Radon is a radioactive gas that is formed naturally by the decomposition of uranium in soil, water and rock. Radon is a colorless, odourless, tasteless gas that is slowly released from the ground, water and some building materials. Radon is the second leading cause of lung cancer (after smoking) and is rarely determined to be the culprit.
Radon is more of a concern in buildings as opposed to outdoors, as buildings are typically an enclosed space. Radon levels fluctuate seasonally, but are typically higher in the winter months. As buildings are typically sealed at night (less outdoor air intake), radon levels are higher at night than during the day.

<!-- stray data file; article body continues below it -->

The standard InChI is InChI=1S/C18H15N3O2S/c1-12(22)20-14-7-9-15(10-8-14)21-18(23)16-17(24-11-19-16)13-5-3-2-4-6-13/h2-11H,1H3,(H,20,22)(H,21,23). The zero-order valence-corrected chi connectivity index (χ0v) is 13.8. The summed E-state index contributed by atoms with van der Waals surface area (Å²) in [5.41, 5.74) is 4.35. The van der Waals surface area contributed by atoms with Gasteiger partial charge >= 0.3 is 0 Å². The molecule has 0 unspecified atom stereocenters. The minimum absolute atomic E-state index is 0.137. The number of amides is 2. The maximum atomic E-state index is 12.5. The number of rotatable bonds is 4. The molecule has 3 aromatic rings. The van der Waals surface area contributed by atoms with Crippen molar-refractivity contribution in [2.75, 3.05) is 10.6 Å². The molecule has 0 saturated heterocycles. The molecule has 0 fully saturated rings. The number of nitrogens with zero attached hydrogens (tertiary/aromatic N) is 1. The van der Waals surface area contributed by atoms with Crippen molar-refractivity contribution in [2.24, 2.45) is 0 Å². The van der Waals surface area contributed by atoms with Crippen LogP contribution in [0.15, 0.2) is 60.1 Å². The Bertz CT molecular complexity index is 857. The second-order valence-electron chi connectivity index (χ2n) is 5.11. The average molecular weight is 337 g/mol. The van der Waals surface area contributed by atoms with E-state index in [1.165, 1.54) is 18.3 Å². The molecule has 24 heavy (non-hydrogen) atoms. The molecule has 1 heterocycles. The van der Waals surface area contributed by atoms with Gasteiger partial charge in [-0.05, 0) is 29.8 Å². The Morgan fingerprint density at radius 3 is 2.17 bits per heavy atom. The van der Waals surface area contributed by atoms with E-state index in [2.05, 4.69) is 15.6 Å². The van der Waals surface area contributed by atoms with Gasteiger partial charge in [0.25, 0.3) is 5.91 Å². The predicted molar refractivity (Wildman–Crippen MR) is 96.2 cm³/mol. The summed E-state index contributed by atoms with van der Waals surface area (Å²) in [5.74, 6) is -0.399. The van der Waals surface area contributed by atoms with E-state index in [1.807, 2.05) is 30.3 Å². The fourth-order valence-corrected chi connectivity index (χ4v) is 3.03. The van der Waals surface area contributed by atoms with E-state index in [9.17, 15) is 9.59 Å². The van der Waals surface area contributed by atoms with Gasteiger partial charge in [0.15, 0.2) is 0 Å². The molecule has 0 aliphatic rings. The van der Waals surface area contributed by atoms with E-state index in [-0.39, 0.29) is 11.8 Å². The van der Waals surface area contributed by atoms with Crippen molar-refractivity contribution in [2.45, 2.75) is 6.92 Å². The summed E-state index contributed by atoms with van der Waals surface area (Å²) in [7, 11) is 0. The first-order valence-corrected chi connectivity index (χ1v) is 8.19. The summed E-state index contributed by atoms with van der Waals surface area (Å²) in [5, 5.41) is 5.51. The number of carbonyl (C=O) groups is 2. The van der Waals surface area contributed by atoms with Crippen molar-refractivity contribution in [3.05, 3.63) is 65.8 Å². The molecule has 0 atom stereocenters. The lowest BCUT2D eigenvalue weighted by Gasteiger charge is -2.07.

Health Canada recommends remedial action be taken if the annual radon concentration in your home or building is greater than 200 Becquerels per cubic metre (200 Bq/m³).
There are a couple of options to determine radon concentrations:
- Short-Term Detectors (2-7 days); and
- Long-Term Detectors (1-12 months)
Since radon concentrations vary over time, the Long-Term Detectors provide a more accurate reading of radon levels in your home or building.